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Repo glut is beginning to impact boat prices

Seized craft are going for 10-15 percent below book value, as lenders scramble to move them


Jeff Henderson spent 45 minutes banging on a Detroit door one overcast morning in early September. Henderson, who repossesses boats for a living, saw TV images flickering inside. The dogs were barking and neighbors assured him the occupant was at home. Finally, Henderson called police.

“I [thought] the guy was dead in there,” he says.

It was an unusual morning even for Henderson, but the situations he sees as a boat repossessor are increasingly strange — probably because business at his Harrison Marine in Michigan has spiked 30 percent in the last 12 to 18 months.

Even though he sold 29 of the repossessed units in August, boats are crammed on his Harrison Township lot. It’s an issue faced by liquidators around the country and, as a result, boat values are plummeting.

“Banks are not in a position to wait one or two years to sell a boat,” Henderson says. “The bank’s got to take it in the shorts. They have to lower their expectations for what they get for their boats.”

Repossessed boats are bringing between 10 and 15 percent less than book values, according to Don Parkhurst, senior vice president of SunTrust Bank.

Lenders are in uncharted territory with the numbers of repossessions and their plummeting values, and are trying to figure out how to catch up. With repossessions reaching unprecedented highs, lenders are scrambling to unload the vessels in an already flooded market and fetch enough money to avoid taking a complete loss.

“The last big recession that affected boat repossession — in ‘89 to ‘91 — even then you could always resell,” Parkhurst says. “In this particular market, it’s really tough. There are an awful lot of repos on the market right now.”

Many of them are mid-sized cruisers. Because there is a glut in that type of boat, banks are becoming more conservative in giving loans for them, Parkhurst says.

“Banks are getting tighter in that part of the market, knowing it’s not as easy as just repossessing and selling it,” Parkhurst says. “You actually are taking a big hit if you have to do that.”

“Unfortunately, it’s right in the heart of the market,” Parkhurst continues. “It’s kind of that middle-class boater.”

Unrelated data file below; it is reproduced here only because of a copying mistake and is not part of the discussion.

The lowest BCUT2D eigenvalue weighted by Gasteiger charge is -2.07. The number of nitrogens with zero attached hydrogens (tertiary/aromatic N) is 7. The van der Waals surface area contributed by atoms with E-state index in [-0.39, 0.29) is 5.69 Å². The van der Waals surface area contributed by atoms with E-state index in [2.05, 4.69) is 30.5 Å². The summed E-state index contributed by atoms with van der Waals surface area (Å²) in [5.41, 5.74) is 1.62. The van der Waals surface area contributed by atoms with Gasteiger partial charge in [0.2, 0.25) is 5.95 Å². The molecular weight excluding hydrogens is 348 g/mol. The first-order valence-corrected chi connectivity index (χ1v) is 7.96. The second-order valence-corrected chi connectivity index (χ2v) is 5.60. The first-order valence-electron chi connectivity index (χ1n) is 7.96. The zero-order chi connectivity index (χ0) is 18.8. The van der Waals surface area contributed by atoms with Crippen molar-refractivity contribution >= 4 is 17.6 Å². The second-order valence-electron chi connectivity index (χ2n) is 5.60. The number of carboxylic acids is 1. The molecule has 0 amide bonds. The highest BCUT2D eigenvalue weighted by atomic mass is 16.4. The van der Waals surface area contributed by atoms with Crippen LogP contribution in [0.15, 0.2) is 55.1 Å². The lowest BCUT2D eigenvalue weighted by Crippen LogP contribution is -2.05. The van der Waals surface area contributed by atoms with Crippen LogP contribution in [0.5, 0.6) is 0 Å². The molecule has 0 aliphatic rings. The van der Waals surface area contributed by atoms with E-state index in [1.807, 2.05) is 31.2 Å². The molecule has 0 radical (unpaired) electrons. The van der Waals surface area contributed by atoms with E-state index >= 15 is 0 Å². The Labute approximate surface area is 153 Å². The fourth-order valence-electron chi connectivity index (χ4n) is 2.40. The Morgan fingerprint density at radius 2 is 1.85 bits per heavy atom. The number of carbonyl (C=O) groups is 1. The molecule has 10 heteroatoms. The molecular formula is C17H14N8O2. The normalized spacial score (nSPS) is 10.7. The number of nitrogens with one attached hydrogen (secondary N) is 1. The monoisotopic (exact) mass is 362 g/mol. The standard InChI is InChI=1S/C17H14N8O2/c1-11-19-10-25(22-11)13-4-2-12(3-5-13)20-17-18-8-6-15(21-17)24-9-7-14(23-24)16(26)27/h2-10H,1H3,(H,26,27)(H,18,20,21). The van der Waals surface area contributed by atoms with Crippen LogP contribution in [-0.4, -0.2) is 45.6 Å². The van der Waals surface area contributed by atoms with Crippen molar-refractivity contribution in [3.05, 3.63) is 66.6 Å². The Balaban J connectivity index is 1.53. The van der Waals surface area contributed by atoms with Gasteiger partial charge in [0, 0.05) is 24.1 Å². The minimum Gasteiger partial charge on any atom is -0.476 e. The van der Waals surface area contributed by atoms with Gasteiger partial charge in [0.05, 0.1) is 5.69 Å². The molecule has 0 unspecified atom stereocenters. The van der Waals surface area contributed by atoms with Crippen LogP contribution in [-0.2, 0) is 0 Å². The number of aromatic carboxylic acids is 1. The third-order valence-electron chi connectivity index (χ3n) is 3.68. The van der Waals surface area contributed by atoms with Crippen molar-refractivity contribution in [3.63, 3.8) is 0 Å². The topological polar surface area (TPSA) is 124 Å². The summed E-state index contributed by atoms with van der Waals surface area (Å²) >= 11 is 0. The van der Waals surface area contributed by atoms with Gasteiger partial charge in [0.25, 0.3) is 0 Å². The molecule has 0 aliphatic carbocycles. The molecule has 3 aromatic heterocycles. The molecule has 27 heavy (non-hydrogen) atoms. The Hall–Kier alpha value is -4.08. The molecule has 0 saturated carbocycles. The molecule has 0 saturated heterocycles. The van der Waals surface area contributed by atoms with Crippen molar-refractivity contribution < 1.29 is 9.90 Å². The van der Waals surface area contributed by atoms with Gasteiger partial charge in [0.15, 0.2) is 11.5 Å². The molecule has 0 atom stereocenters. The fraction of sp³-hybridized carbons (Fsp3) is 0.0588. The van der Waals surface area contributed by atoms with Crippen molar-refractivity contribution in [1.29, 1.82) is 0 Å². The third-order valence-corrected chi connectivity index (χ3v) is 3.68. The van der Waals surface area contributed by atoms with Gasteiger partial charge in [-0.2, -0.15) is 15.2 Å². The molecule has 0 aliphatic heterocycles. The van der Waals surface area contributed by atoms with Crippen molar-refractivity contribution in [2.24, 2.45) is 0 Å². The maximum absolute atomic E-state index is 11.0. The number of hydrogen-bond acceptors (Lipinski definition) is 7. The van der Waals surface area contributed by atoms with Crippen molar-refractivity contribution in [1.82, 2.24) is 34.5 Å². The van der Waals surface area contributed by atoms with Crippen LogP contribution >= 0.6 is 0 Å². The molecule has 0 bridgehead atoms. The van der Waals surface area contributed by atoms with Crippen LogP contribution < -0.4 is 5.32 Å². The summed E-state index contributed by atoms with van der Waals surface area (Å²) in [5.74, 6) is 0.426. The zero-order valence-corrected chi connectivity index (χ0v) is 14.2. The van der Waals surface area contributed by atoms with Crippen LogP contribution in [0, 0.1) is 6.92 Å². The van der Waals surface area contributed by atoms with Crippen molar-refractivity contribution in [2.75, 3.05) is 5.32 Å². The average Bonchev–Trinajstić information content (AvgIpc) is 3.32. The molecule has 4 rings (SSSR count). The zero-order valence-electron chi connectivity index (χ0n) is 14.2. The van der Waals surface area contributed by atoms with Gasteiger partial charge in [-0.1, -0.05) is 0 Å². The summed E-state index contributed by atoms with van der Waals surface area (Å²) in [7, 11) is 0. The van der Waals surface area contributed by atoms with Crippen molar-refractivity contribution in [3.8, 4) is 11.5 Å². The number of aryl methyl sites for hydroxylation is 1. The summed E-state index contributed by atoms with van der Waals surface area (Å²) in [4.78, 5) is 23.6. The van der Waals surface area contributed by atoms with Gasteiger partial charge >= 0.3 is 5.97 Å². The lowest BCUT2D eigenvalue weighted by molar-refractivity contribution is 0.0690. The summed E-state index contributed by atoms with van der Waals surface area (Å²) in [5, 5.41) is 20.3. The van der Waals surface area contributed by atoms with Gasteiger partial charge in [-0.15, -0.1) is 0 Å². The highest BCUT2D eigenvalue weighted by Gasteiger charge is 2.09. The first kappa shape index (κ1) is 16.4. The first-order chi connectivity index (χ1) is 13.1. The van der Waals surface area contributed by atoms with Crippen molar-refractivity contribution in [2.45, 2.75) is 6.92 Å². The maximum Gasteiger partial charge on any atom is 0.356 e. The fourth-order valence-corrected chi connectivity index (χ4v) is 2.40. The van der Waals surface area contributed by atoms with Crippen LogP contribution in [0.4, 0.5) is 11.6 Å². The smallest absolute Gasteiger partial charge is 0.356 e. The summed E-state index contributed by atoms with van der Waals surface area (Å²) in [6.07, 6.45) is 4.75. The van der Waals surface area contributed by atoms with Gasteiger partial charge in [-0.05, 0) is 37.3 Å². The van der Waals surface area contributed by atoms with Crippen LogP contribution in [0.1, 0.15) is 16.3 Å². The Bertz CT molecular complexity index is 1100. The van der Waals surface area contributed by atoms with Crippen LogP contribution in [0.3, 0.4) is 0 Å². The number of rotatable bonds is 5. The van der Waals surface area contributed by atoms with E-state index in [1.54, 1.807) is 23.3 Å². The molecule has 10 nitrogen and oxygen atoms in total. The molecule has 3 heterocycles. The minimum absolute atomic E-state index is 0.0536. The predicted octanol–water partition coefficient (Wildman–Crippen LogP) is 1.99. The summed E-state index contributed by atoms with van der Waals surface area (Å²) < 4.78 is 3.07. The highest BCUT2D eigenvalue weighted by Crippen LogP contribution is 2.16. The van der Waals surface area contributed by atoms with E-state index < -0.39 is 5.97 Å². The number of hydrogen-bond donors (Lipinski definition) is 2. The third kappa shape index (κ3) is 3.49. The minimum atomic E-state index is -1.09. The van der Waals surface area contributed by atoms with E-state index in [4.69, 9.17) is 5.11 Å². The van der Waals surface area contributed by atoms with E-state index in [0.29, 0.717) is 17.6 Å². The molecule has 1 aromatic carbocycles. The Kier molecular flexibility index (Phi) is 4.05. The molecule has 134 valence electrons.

The glut of repossessions and the subsequent money tightening has led several marine lenders to pull out of the market in the last year, according to Parkhurst.

Some total losses
Some liquidators are even turning down work because certain boats are so undervalued the bank will not see any return, or because they are out of room on their lots. In some of those cases, lenders are being forced to abandon their collateral and write off the loans entirely.

In other cases, a borrower files for bankruptcy before a bank repossesses, again sticking the bank with the loss.

Repossession and remarketing are such hot topics that a part of the National Marine Bankers Association conference in November will be dedicated to coming up with new standards for the industry, says Peggy Bodenreider, NMBA chair and conference organizer.


“Going into it we won’t have a compilation of data, but going out, if not hard, fast data, we’ll have some pretty strong opinions on remarketing,” says Bodenreider, who is also vice president of marine sales for GE Consumer Finance. “We want to track trends in value versus sales price; trends in how long it’s taking to remarket.”

Banks are tightening credit requirements across the board to try and curtail the spike in repossessions, Bodenreider says. But in the meantime, they need a new vision of what is normal for resales.

New expectations
Bob Toney, owner of National Liquidators in Florida, guesses prices have been running about 15 percent below book value. That’s because there is so much inventory, the banks have to move quickly.
“I would say the bottom-line result is they’re not bringing as much money as quickly as they did two years ago,” says Toney.

Although it’s hard to quantify the number of repossessions, National Liquidators vice president Matthew Amata guesses they nearly doubled in 2008 from what they were in 2004.

“It’s a supply and demand issue, and every bank knows that,” Amata says. “They want to eliminate assets; they’re not in the business of owning boats, they’re in the cash business. They want to put cash in their coffers and they will keep adjusting the price to where there is a buyer. So absolutely you’re seeing a lower rate of return.”

National Liquidators used to sell boats with a rate of return in the 90th percentile. Now that percentage is in about the mid-80s.

“We’re not having any problems because of our international connections,” Toney says. At least 50 percent of the boats from National Liquidators go to Europe, the Caribbean or Canada, he points out.

The weak dollar and plummeting prices make boat prices more attractive to buyers from overseas, even in light of high shipping costs. That has helped many liquidators offset soft sales in the U.S.

While values are down, the average sale price of a unit has increased about 15 percent during the last two years at National Liquidators. That’s because the average length of boat the company picks up has increased from 29 feet to 33 feet since 2006, Amata says.

“This is an indication of the down economy reaching a slightly higher socioeconomic demographic,” Amata says.

Traditionally, for the last 15 years, banks could unload repossessed boats within 60 to 90 days, Parkhurst says. Now that figure is getting stretched, and not even bankers have a handle on what the new expectation should be.